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von der Heydt, V. (1977). Van Der Post, L. Jung and the story of our time. New York.. J. Anal. Psychol., 22(1):79-80.

(1977). Journal of Analytical Psychology, 22(1):79-80

Van Der Post, L. Jung and the story of our time. New York.

Review by:
V. von der Heydt

Edited by:
Kenneth Lambert

Pantheon Books. 1975. Laurens van der Post's book is interesting because it is written by someone who was a personal friend of Jung, and who was neither a colleague nor a patient. Returning from one of his trips to Africa, the author went to Zürich, where his wife was in analysis with Toni Wolff. He met Jung at a luncheon party and, at one point, told him about a primitive way of making fire. Jung was fascinated, and when the lunch was over asked him to accompany him home. This was the beginning of the friendship. Jung was stirred by the many tales and myths from Africa told to him by Van der Post, and was also thrilled to have found a good listener to whom he could talk freely.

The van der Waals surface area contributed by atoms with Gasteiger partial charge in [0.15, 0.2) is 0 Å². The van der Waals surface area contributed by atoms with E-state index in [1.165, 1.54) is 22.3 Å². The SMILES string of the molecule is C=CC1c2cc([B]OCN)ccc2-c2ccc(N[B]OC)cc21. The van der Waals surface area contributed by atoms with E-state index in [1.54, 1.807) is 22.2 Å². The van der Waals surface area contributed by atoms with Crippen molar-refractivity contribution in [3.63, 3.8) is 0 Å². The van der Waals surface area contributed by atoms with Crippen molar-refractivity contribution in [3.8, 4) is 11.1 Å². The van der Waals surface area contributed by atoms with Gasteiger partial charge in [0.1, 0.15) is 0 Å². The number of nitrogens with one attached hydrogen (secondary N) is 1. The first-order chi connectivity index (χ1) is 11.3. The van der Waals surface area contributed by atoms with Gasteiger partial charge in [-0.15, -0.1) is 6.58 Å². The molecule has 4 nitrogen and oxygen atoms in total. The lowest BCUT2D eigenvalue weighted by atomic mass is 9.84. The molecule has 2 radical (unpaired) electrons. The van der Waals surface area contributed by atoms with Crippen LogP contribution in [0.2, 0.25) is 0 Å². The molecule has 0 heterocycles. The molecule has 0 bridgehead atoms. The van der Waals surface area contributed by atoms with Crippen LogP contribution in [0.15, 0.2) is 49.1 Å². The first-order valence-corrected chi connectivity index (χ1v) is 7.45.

Jung talked about his relationships, his work, his dreams; he told Van der Post things he had refrained from mentioning in Memories, dreams, reflections, or added details which make some of his reminiscences even more meaningful. Van der Post interprets these disclosures with intuitive insight and great understanding; in some instances further information about events or circumstances was imparted to him by members of Jung's intimate circle, all of whom were, or are, on friendly terms with the author.

In the first autobiographical chapter, Van der Post, in a very restrained manner, writes about his Puritan background and the nightmare of being a Japanese prisoner of war. There is no doubt that in an obscure way he felt akin to Jung through the extent and depth of his own suffering. This lies behind Van der Post's attitude to Jung whom he considers to have been the only truly great man he has ever met.

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